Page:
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UV Curing is a photochemical process by which specially formulated liquid monomers are polymerized, or "Cure" by exposure to ultraviolet radiation.

The UV-Curable monomers contain sensitizes that absorb UV energy which then produce very rapid polymerization.

The relative speed of curing depending on several factors, including the chemical formulation and thickness of the monomer, and the intensity and spectral distribution of the ultraviolet source.

What is Ultraviolet Light Ultraviolet radiation cover a band of wave lengths just beyond the eye's capabilities. This Board band of the UV Spectrum is divided into three ranges:

 Long Wave UV-A 320-420nm
 Mid Range UV-B 280-320nm
 Short Wave UV-C 180-280nm
     

Future distinctions in wave lengths are often made to define their application :

 Ozone Production 184.9nm
 Germicidal 253.7nm
 Erythemal 300.0nm
 Black Light 365.0nm
 UV Curing 180-420nm
   

It shows that the curing band can encompass the complete UV spectrum depending on the particular job that it has to do.

Advantages of UV Curing

High  Productivity fast curing can be achieved at ambient temperatures there by shortening production times and minimizing stacking.
Energy Serving    : UV Curing consumes only 20% of the energy needed to cure solvent-based coatings.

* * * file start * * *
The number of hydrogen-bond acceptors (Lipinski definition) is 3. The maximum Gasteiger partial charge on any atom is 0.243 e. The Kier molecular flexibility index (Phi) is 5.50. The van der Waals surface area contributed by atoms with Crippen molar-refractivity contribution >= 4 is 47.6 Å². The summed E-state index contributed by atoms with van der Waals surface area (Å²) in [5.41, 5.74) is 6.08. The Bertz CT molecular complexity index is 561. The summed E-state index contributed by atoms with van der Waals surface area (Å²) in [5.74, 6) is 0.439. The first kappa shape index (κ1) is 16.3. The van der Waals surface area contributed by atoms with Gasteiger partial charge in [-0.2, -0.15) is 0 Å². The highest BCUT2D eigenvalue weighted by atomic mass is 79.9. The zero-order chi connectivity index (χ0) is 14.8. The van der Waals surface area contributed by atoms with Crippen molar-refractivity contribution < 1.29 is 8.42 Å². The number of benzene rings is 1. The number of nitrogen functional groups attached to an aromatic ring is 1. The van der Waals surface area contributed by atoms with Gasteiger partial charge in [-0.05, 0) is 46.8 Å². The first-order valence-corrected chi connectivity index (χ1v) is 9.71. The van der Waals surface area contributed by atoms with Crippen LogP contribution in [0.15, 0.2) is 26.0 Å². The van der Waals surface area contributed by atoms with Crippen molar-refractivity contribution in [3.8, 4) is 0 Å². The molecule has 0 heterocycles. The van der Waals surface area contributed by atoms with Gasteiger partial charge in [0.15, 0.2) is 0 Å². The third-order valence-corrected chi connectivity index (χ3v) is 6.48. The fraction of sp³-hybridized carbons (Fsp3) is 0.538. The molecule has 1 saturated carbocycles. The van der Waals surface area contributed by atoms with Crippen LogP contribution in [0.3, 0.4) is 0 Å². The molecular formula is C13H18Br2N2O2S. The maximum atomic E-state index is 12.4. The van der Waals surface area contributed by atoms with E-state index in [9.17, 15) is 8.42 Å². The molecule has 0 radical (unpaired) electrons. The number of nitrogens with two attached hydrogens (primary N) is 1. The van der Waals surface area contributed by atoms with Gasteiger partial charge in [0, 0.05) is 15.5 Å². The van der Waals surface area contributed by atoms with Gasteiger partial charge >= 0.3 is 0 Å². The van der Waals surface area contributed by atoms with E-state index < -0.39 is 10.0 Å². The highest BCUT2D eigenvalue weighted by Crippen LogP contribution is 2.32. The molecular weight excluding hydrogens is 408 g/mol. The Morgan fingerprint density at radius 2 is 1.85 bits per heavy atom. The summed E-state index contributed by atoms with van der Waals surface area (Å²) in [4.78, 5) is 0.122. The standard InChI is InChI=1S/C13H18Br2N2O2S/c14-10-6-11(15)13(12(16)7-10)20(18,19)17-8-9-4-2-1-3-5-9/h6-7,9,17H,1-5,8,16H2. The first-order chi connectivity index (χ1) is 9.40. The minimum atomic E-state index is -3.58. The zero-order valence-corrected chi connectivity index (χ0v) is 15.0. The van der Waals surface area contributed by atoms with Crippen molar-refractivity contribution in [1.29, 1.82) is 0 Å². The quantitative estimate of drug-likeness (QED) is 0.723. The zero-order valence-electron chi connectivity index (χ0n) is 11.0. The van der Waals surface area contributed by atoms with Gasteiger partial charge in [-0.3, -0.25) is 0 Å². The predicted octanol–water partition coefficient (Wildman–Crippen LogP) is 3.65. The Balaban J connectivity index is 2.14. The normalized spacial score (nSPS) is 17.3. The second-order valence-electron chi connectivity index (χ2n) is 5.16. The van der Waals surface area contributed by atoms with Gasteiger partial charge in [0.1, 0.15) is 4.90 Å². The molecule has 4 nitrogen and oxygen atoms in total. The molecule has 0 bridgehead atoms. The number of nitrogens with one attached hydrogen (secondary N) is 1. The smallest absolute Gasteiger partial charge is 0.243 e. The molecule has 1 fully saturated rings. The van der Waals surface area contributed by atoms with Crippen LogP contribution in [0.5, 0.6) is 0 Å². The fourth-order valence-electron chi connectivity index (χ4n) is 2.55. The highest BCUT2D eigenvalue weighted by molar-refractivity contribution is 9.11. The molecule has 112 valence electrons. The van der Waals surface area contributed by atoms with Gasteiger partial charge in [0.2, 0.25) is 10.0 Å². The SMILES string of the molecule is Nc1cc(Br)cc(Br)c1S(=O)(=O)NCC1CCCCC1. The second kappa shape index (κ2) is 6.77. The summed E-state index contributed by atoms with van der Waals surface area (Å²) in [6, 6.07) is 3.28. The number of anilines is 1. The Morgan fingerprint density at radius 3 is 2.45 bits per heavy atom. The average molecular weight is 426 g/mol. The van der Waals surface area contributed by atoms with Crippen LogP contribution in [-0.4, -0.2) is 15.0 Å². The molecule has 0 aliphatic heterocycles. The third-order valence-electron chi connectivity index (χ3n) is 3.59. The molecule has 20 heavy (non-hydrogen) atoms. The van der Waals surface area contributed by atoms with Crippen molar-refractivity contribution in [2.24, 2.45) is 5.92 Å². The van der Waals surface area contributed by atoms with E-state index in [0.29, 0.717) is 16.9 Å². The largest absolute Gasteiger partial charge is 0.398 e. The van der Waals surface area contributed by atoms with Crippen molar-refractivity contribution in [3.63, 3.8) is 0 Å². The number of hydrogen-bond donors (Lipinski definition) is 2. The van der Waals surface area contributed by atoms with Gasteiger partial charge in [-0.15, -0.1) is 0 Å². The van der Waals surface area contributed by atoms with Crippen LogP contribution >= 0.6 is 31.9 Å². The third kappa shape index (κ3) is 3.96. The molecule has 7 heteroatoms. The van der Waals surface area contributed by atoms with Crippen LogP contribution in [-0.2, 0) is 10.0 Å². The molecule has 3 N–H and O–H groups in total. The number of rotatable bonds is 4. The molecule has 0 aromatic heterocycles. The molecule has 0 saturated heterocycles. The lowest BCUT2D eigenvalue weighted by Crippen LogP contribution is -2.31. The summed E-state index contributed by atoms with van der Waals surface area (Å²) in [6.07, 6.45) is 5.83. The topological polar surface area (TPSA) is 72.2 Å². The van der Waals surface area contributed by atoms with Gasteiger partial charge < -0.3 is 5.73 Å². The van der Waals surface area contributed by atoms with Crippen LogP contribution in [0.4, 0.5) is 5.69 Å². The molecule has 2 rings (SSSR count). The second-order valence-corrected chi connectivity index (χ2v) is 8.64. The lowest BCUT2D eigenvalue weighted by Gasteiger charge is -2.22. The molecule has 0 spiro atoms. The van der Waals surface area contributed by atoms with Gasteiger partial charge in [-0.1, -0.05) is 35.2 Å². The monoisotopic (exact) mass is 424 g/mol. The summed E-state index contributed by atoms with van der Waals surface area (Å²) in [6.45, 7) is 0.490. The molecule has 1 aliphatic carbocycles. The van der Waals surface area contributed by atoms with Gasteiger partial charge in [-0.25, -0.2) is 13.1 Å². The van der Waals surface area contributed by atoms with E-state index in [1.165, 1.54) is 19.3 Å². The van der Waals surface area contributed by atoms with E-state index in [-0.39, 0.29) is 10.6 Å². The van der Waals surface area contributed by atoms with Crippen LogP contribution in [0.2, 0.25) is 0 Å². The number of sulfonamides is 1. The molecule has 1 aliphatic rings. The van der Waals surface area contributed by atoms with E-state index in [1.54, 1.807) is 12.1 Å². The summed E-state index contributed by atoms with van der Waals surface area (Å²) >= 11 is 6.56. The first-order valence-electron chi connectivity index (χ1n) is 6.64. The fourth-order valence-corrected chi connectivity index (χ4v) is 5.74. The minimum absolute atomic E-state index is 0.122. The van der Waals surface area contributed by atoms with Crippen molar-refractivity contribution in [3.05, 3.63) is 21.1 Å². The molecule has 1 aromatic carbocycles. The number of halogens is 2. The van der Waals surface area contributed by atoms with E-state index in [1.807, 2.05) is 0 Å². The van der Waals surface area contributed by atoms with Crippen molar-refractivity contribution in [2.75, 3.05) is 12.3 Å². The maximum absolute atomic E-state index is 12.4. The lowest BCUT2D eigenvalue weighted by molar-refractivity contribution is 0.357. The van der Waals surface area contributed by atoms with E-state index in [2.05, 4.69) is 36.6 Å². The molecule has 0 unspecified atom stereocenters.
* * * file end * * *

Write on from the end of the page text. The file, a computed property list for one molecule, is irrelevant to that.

No Air Pollution   : UV Curable materials are “Solvent Free” and therefore do not release residues or gases into the environment.
Low Heat Output : Because ultraviolet, instead of infrared radiation is used, fragile materials such as paper, plastic and thin films can be processed safely.
Space Saving     : UV Systems are usually smaller in size than their conventional counterparts.

UV Curing Applications

New uses of UV Curing are being developed everyday. Among them most wide used are :

   Plating Ink
   Screen Printing On Glass
   Printed Circuit Boards
   Graphic Art
   Metallic Decorations
   Plaint Drying of Plywood
   Setting Adhesives
   Surface hardening
   Photolysis of Toxic Waste

UV Curing Units
There are three types of cooling systems.

  1.  Air Cooling
  2. Water Cooling
  3. Combined Air and Water Cooling

Cooling systems for the material to be coated can be added, for example: water plates for the label printing machines.

Most important for the cooling is :

Optical lamp cooling about 600C-900C lamp tube temperatures. If the temperature is too high, the result is diversified , especially in combination with impurities.

At temperatures above 1000C the quartz soften and the lamp blows up or will bend under it’s own weight. It is also important to have the correct temperature at the sealing. It should not exceed 350C. If the temperature is too high, the sealing foil might oxidize and the lamp will lose its vacuum.

Ozone must be removed so that the KAM-value of 0.1 PPM will not exceed. Ozone is unstable and will disintegrate into oxygen after a few minutes.

The picture below shows the most common type of air-cooling. The hot air above the lamp is removed and fresh air can get the housing. Air flow should be between 30m/h – 50m/h depending on lamp Kw.

 
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